3/1/15

New West For Him (Estée Lauder)



I must admit that I've only ever owned and worn the original formula of New West, an ounce of which I purchased for fifteen dollars at a shop in CT. This is one of those "fresh" masculines from the Cool Water era that some bloggers and reviewers consider a watershed cologne, marking a distinct move away from earth tones in masculine and feminine perfumery. The seventies and eighties offered one mossy, woody-herbal composition after another, but by 1988 the Calone molecule was fair game. New West was one of the first fragrances to showcase it, and despite feeling dated, it's a very nice scent.

Advertised as a "Skin Scent for Men," Yves Tanguy's composition features a bright aquatic blast in its top notes, which rapidly sweetens into a mellow, melon-like note. Particularly notable about its performance is how dry and herbal it smells, with a deep, dark, almost incensy artemisia and pine accord reminiscent of the dessicated and super oily pine accord in Yatagan. Tanguy is the nose behind Silences, Jacamo's infamous ultra-green perfume from Yatagan's era, and his handling of bitter herbal notes for Aramis is just as deft. Additional splashes of bay leaf, cedar, sage, and oakmoss tingle and fizz from skin for New West's seven hour duration, with the bay and sage smelling especially pronounced. There's a thin white musk upholding everything, but it merely supports the cast, and doesn't attempt a star turn. The far drydown is very brisk, woodsy, and clean, a perfume in pastels.

Guy Laroche put their own spin on this type of fragrance in 1993 with Horizon, a somewhat similar scent. Horizon's "gummier," lavender-like aromatics smell a bit different and are a little softer, arguably lacking the clarity of Tanguy's scent. The lavender in Horizon is more prominent, and I like the scent as a whole, but New West smells better to me. Laroche used a unique seaweed note in their scent, giving it a maritime feel that is in equal measure interesting and difficult to wear. I appreciate what Alain Astori was going for when he created it, but I'd sooner recommend New West to anyone seeking an early example of how Calone was used. Lauder's scent is more approachable, and exhibits the work of a superior nose.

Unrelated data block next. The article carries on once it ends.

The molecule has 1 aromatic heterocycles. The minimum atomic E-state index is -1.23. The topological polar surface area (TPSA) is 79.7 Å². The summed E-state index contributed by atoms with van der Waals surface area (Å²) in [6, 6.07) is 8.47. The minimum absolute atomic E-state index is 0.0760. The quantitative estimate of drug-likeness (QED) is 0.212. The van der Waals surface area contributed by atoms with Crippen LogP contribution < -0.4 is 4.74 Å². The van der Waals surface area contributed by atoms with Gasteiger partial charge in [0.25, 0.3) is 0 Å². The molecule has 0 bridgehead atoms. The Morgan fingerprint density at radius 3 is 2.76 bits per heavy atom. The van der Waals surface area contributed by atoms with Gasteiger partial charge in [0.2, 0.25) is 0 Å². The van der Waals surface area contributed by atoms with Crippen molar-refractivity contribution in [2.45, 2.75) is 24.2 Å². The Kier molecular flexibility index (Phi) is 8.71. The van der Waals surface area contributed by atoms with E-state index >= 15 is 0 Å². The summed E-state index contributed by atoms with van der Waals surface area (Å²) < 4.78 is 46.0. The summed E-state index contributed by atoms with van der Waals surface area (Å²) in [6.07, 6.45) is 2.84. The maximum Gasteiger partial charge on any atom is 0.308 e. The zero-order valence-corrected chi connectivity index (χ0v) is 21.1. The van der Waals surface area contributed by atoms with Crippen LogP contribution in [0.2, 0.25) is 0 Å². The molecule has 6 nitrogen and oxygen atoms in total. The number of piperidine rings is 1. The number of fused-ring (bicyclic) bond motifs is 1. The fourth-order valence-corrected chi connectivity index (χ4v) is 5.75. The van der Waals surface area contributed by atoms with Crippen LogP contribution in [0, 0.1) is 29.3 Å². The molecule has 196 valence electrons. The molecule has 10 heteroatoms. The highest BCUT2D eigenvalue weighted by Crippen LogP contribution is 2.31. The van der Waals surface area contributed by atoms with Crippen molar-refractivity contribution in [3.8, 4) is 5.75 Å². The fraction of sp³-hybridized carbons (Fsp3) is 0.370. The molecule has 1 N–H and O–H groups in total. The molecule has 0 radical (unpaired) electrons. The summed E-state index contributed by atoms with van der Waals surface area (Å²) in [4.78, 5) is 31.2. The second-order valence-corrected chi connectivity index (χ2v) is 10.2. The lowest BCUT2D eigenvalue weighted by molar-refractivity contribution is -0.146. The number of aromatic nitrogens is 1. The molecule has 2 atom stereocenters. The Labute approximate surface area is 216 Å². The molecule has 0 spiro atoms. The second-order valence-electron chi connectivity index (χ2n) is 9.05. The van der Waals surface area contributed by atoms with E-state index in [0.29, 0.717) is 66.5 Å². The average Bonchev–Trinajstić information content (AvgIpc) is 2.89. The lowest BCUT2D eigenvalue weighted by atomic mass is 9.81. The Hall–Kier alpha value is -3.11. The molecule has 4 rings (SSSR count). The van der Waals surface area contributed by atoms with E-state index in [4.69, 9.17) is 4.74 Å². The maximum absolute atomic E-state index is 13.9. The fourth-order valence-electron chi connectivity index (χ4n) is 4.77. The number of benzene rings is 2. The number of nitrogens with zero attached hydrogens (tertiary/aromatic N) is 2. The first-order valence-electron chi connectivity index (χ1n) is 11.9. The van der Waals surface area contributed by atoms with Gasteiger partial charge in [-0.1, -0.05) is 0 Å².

Another scent New West is similar to is Krizia Uomo, although Krizia doesn't really have the same focus on artemisia and bay. Nevertheless, with New West it often feels like I'm wearing Krizia with dihydromyrcenol and Calone slopped all over it. I'd rather just enjoy notes of ambery pine, castoreum, labdanum, and cedar without all the synthetic harshness, but that's just me.

Truth be told, I don't reach for this one all that often. It is far stronger than a "skin scent," the heady bay note dates it, and Cool Water uses a smidgen dose of Calone to far greater effect, smelling fresher and more modern. I have no idea when the round blue bottle formula was discontinued (I'm guessing mine is about fifteen years old), and can't say if the new formula is much different, but if you're interested in herbal proto-aquatics, New West bears checking out.







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